There were maybe ten of us—some promising juniors, including a 12- or 13-year-old girl with national-class and perhaps world-class talent, a couple of guys like me in their late 20s or early 30s, a retired racer trying to lose some weight (whom Alaric would quickly nickname Suds, which meant he could clean the track with us), and a few others scattered across ages and abilities and ambitions. We stood before him in a half circle. . .We began with the basics—learning to strap our feet into the pedals, getting used to how the non-coasting rear wheel would of its own momentum push the pedals around once you’d started it rolling, figuring out how to apply back-pressure to slow the bike. Then he coaxed us into whispering our front wheels up to within an inch of the rear wheel ahead of us, showed us how to safely dive down the steep banking of the velodrome, reminded us over and over to pull back on the handlebar instead of pushing down in a sprint, and to pass cyclists in one quick and decisive move—not, he said, as if we wanted to wrestle with them but as if we were stabbing them. Near the end of the summer, he began organizing us into little groups so we could try out the strategies and tactics real racers used.
While we spun around the velodrome, he’d stand in the infield, shuffling in circles to keep an eye on us while yelling instructions: “Suudddsss – nowww!”
Out in turn four, Suds would know exactly what to do, springing off the 13-year-old girl’s wheel to cross the finish five bike lengths clear, for a victory that embarrassed him and disappointed her. Alaric would begin walking toward the finish line, giving one short wave of his hand to the girl. She would roll over to him. He’d grab her shoulder, lean in, and give quiet, wise advice. Next time she would finish only four bike lengths back.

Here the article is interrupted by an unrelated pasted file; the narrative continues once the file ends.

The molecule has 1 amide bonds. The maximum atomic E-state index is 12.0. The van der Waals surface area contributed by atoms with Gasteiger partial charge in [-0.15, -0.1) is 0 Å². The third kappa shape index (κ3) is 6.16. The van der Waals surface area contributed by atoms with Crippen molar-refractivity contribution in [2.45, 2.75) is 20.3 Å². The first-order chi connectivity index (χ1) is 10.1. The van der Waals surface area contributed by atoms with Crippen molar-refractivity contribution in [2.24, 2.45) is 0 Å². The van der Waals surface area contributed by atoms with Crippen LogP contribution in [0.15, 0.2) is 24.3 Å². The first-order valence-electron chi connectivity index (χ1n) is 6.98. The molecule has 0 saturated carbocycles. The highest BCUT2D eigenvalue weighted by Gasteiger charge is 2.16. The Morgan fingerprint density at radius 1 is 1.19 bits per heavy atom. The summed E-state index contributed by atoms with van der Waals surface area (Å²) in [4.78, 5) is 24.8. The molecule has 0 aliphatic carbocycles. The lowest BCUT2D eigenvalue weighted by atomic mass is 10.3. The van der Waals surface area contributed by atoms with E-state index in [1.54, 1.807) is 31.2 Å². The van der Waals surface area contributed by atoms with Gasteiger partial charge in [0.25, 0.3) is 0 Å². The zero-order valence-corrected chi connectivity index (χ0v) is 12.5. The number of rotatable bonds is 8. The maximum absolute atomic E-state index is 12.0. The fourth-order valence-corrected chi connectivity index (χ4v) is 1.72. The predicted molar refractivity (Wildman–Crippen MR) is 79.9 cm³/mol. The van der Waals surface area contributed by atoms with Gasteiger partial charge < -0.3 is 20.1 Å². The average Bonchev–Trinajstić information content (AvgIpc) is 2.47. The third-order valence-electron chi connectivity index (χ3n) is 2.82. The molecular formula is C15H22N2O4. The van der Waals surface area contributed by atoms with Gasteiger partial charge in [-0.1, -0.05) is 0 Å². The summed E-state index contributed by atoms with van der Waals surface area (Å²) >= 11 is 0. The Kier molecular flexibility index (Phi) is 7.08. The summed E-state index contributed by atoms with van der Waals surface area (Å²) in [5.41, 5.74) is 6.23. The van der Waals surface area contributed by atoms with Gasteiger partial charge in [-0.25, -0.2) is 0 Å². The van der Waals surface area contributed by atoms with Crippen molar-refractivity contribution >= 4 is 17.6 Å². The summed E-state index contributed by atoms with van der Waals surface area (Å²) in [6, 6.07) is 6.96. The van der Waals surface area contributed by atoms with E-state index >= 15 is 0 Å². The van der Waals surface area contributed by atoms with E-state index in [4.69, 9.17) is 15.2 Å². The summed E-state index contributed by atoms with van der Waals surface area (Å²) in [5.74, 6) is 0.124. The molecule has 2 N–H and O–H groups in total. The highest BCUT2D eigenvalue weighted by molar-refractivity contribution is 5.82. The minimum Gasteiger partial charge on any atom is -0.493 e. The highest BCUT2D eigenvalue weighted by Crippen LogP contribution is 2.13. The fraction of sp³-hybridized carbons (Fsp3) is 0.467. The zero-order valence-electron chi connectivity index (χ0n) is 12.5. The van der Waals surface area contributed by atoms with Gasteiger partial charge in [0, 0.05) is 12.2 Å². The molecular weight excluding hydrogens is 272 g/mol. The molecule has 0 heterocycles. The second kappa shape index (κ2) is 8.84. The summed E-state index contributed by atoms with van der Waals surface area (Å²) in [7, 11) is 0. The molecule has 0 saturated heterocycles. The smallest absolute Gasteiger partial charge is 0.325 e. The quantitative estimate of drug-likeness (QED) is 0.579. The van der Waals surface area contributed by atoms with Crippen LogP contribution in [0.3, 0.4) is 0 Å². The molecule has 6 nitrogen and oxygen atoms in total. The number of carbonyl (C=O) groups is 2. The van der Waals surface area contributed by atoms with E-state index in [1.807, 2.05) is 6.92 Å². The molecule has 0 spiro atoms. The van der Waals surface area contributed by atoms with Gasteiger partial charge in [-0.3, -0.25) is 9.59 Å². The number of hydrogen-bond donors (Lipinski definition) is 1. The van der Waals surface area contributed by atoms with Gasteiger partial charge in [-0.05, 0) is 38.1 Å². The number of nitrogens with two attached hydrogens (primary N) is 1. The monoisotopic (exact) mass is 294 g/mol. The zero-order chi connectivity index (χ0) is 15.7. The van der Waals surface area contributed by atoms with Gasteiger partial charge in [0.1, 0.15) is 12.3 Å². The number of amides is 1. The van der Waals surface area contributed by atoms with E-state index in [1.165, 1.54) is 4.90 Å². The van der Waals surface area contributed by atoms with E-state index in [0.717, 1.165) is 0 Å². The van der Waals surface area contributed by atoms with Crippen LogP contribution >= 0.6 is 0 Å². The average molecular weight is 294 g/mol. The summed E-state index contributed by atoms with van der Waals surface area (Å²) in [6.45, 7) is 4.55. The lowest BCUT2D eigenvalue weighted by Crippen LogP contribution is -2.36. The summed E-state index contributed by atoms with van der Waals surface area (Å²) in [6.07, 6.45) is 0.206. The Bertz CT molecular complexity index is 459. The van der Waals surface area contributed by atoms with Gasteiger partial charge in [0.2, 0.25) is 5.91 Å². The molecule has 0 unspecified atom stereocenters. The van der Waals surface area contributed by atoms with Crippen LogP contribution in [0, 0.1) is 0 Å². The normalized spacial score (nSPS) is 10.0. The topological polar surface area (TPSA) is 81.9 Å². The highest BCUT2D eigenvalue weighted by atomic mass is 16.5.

Sometimes he would yell at me: “Biilll—”
But I could never tell if the second part of his command was “Gooo nooww,” or “Go downnnn,” or even “Not nowww!” So I’d pick something to do—abandon the sheltering draft of Suds’s wheel and wrestle around him for 200 feet, so that at the line I could lose by four bike lengths to him and three bike lengths to the Princess of Genetics.
I’d take a recovery lap, rasping and blind. Still standing in the infield, Alaric would yell, “Biilll, wot ’appened?”
I’d replay the race in my head, then gasp something like, “I came around Suds on the far straight, but got caught by both of them.” My voice would be barely audible; I almost could not hear myself. Even so, Alaric would scream, “Whyyyyy?”
I’d analyze the action as rigorously as I could. “Uh—I guess that—because I went too early to hold them off?”
Alaric would scream, “Whyyyyy?”
“Because maybe—I thought I was faster.”
Everyone on the track, our class and the pro racers there to practice, could hear this.
“Because,” I’d say, “I thought–”
“I don’t know, Alaric. I don’t know.”
I’d be back at the finish line. Alaric would give a short wave of his arm, and the future female champion would roll over to him. He’d grab her shoulder, lean in, and give his wise, quiet advice. . . .
. . . At the last class of the summer, Alaric wanted us to try a race called the miss-and-out; at the end of each lap, the last person to cross the finish line is pulled from the track. There were seven pros and top-level amateurs doing some training there that day, and Alaric put them on the track with us to keep the speed high and smooth—safer.